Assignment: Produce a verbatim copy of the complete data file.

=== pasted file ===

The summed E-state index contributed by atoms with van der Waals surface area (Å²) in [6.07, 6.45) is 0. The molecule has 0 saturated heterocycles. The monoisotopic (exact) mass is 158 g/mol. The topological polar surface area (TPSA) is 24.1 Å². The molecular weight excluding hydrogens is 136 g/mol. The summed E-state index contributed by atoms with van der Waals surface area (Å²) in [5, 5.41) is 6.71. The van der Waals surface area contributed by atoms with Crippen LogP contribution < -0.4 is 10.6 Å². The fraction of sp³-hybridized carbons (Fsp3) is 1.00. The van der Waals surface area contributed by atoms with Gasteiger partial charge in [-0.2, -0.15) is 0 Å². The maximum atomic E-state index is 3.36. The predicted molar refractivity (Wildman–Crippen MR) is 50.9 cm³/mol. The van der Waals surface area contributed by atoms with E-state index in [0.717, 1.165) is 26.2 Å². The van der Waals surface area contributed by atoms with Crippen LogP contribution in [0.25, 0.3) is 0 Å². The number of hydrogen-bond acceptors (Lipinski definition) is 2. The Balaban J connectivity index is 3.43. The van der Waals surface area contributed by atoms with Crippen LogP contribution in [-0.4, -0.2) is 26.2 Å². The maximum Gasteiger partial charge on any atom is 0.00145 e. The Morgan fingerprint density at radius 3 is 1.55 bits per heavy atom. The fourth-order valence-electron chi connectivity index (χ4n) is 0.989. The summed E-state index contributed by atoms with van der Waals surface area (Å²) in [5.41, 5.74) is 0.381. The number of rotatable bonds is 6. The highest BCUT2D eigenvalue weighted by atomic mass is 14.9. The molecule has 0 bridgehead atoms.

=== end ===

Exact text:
The summed E-state index contributed by atoms with van der Waals surface area (Å²) in [6.07, 6.45) is 0. The molecule has 0 saturated heterocycles. The monoisotopic (exact) mass is 158 g/mol. The topological polar surface area (TPSA) is 24.1 Å². The molecular weight excluding hydrogens is 136 g/mol. The summed E-state index contributed by atoms with van der Waals surface area (Å²) in [5, 5.41) is 6.71. The van der Waals surface area contributed by atoms with Crippen LogP contribution < -0.4 is 10.6 Å². The fraction of sp³-hybridized carbons (Fsp3) is 1.00. The van der Waals surface area contributed by atoms with Gasteiger partial charge in [-0.2, -0.15) is 0 Å². The maximum atomic E-state index is 3.36. The predicted molar refractivity (Wildman–Crippen MR) is 50.9 cm³/mol. The van der Waals surface area contributed by atoms with E-state index in [0.717, 1.165) is 26.2 Å². The van der Waals surface area contributed by atoms with Crippen LogP contribution in [0.25, 0.3) is 0 Å². The number of hydrogen-bond acceptors (Lipinski definition) is 2. The Balaban J connectivity index is 3.43. The van der Waals surface area contributed by atoms with Crippen LogP contribution in [-0.4, -0.2) is 26.2 Å². The maximum Gasteiger partial charge on any atom is 0.00145 e. The Morgan fingerprint density at radius 3 is 1.55 bits per heavy atom. The fourth-order valence-electron chi connectivity index (χ4n) is 0.989. The summed E-state index contributed by atoms with van der Waals surface area (Å²) in [5.41, 5.74) is 0.381. The number of rotatable bonds is 6. The highest BCUT2D eigenvalue weighted by atomic mass is 14.9. The molecule has 0 bridgehead atoms.